Nepeta faassenii “Six Hills Giant”
This catmint is truly spectacular. It produces a large clump, with beautifully blue-grey leaves. You should find the right spot for this plant, as nepeta Six Hills Giant needs space to grow. One of ours is planted in a crowded flowerbed. To make the plant more visible (and give some space to all the surrounding plants) we are forced to place some supports around it. Don’t make the same mistakes as we did and plant nepeta Six Hills Giant in a spacious place. This catmint variety looks stunning also, if not more when planted alone, see the design chapter for more tips.
Nepeta racemosa “Grog”
This catmint is shorter than nepeta Six Hills Giant, and flowers first among all our varieties (it starts around the 20th of May). Nepeta Grog has only one minor problem. It self-seeds a lot. Each year in spring and autumn we are forced to remove literally thousands of catmint seedlings around the spot where Grog grows. This was good at the beginning, as we could quickly increase the number of catmint plants in our garden. However, now, we are quite saturated with Nepeta, and are forced to remove most of the seedlings. Nevertheless, the tons of catmint we had available, enabled us to experiment with the plant. This is how we found out Nepeta Grog does well in half shade and in pots.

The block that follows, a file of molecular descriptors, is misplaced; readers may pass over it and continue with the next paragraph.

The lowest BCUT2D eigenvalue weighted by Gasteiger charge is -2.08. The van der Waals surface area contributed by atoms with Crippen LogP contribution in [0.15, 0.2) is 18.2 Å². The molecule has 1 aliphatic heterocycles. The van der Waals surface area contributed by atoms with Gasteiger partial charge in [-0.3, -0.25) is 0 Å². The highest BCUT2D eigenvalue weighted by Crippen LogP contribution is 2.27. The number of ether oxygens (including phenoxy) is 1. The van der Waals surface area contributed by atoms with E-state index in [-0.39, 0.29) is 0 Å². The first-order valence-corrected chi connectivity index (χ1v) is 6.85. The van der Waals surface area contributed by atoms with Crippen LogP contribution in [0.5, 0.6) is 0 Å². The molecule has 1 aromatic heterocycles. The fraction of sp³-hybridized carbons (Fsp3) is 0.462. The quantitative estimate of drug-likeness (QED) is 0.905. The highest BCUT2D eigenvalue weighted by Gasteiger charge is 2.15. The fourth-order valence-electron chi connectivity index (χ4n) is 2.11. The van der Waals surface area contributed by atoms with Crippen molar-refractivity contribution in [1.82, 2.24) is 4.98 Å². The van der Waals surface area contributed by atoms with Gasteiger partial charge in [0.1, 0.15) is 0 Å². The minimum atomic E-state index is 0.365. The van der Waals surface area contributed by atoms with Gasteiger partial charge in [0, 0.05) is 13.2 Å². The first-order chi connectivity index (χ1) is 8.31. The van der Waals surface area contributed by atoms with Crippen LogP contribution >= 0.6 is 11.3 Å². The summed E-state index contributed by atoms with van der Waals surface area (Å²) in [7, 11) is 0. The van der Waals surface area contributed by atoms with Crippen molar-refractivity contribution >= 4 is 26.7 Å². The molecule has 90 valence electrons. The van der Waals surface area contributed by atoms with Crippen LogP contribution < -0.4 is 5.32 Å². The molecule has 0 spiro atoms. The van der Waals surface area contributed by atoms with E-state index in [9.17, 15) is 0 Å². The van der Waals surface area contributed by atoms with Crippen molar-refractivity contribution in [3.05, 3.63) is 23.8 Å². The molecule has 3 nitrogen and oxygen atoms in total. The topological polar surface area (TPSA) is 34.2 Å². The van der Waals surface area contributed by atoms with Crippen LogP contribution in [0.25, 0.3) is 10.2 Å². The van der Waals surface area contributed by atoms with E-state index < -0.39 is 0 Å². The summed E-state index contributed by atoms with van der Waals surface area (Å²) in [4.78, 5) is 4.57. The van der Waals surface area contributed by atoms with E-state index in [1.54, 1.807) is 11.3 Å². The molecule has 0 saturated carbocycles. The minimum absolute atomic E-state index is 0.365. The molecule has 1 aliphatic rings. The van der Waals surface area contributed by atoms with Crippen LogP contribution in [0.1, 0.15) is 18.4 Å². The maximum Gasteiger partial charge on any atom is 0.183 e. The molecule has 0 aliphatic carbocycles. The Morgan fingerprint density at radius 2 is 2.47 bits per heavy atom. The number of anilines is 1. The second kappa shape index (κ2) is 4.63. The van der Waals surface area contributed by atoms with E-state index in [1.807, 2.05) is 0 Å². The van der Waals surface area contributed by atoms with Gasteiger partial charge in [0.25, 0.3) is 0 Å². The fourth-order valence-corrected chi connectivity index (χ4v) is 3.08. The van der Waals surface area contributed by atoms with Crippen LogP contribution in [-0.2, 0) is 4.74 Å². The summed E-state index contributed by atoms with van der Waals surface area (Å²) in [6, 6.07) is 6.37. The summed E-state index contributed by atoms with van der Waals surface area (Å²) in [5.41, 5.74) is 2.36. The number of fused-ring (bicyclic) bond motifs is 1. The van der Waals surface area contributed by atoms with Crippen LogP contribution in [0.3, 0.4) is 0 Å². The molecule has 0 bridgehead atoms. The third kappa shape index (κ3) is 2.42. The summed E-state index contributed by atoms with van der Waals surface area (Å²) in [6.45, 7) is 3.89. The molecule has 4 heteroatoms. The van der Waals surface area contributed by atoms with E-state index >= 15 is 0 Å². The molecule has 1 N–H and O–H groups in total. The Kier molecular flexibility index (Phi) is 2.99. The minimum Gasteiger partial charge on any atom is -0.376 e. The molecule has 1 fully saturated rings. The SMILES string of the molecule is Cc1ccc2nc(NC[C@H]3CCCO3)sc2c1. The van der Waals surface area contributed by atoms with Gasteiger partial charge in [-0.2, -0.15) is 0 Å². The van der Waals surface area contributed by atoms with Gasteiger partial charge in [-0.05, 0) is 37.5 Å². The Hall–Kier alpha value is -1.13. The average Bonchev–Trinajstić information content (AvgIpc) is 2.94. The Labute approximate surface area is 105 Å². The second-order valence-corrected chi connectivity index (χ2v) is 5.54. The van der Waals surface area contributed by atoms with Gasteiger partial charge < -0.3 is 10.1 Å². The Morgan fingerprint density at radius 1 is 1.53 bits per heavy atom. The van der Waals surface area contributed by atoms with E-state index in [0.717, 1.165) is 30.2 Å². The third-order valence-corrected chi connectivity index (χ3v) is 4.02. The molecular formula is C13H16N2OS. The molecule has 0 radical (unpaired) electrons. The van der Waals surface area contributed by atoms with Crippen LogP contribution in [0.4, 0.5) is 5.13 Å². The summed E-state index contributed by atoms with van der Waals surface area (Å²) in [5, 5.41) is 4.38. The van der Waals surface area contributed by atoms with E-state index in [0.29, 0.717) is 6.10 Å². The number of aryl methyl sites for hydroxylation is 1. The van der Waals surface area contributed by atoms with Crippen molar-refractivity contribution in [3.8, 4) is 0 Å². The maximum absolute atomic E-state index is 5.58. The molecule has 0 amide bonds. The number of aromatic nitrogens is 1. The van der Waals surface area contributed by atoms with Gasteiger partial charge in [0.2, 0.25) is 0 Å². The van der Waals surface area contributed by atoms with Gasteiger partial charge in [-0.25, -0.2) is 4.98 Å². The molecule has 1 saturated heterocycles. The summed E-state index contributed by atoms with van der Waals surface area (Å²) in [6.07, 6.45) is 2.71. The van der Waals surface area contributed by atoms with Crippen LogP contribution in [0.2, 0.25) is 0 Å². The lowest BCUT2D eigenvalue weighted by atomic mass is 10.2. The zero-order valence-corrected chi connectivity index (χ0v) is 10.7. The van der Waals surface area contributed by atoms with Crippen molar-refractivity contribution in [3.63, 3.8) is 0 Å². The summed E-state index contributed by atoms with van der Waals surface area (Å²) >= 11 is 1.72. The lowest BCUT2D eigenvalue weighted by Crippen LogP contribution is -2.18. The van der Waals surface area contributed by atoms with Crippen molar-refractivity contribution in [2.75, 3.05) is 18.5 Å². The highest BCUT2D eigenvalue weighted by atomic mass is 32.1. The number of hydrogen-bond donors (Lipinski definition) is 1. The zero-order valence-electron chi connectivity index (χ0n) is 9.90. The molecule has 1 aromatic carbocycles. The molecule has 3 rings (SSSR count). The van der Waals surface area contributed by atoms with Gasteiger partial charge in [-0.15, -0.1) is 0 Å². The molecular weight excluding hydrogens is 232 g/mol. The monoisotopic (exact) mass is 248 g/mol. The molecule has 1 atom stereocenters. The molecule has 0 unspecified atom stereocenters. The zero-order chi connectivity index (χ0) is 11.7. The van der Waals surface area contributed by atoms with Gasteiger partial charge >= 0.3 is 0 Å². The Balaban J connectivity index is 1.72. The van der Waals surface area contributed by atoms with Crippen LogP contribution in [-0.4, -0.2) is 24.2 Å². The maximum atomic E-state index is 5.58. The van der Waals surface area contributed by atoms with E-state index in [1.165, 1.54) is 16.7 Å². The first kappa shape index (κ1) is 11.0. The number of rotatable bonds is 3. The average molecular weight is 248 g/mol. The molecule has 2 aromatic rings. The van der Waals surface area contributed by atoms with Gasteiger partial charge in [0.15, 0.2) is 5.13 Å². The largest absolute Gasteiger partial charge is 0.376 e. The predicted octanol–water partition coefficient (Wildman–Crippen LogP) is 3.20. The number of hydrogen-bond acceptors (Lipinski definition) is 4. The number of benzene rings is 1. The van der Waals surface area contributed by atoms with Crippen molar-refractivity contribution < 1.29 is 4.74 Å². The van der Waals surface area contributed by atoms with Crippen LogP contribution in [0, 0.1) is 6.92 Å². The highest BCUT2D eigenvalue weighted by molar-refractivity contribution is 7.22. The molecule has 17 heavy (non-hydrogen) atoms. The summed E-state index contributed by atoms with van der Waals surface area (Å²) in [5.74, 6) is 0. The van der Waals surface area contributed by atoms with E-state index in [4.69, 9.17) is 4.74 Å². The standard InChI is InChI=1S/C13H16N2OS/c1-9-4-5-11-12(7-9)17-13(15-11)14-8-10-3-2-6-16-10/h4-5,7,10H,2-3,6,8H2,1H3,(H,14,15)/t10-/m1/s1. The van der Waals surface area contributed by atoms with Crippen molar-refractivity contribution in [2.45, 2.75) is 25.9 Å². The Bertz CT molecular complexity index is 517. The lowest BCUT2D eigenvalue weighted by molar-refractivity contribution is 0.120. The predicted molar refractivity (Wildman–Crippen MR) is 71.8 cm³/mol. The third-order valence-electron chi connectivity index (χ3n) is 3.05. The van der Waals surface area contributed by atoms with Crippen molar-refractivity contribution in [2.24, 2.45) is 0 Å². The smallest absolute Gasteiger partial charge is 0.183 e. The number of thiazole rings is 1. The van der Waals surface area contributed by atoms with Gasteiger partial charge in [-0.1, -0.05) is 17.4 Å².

Nepeta racemosa “Walker’s Low”
Contrary to its name, Nepeta Walker’s Low is not very low. It is about the same height as the other catmint varieties, besides nepeta Six Hills Giant, which is larger. Nepeta Walker’s Low is a great perennial that produces flowers of a more intense blue colour than the other catmints in our garden. It also does not self-seed too much.
After falling in love with the other nepeta varieties, I decided we needed to have more catmints in the garden (this was before we realised Grog crazily self-seeded). To cut on the expenses, I bought Nepeta faassenii seeds. Although I am not a fan of propagating plants by seeds, it was super easy growing catmint from seeds. I just threw a handful of seeds in a seed tray with some generic soil, let it stay outside in a sunny spot, and in late summer I transferred the nepeta plants into the flowerbeds. The young plants happily survived the winter and flowered the next season.
Nepeta faassenii is a hardy catmint of an average size, very similar to nepeta Grog. It does not self-seed as much as Grog, therefore if you do not need many catmints in your garden and do not want to weed out the nepeta plants, I would recommend getting Nepeta faassenii instead of Nepeta racemosa Grog.
Nepeta racemosa “Snowflake”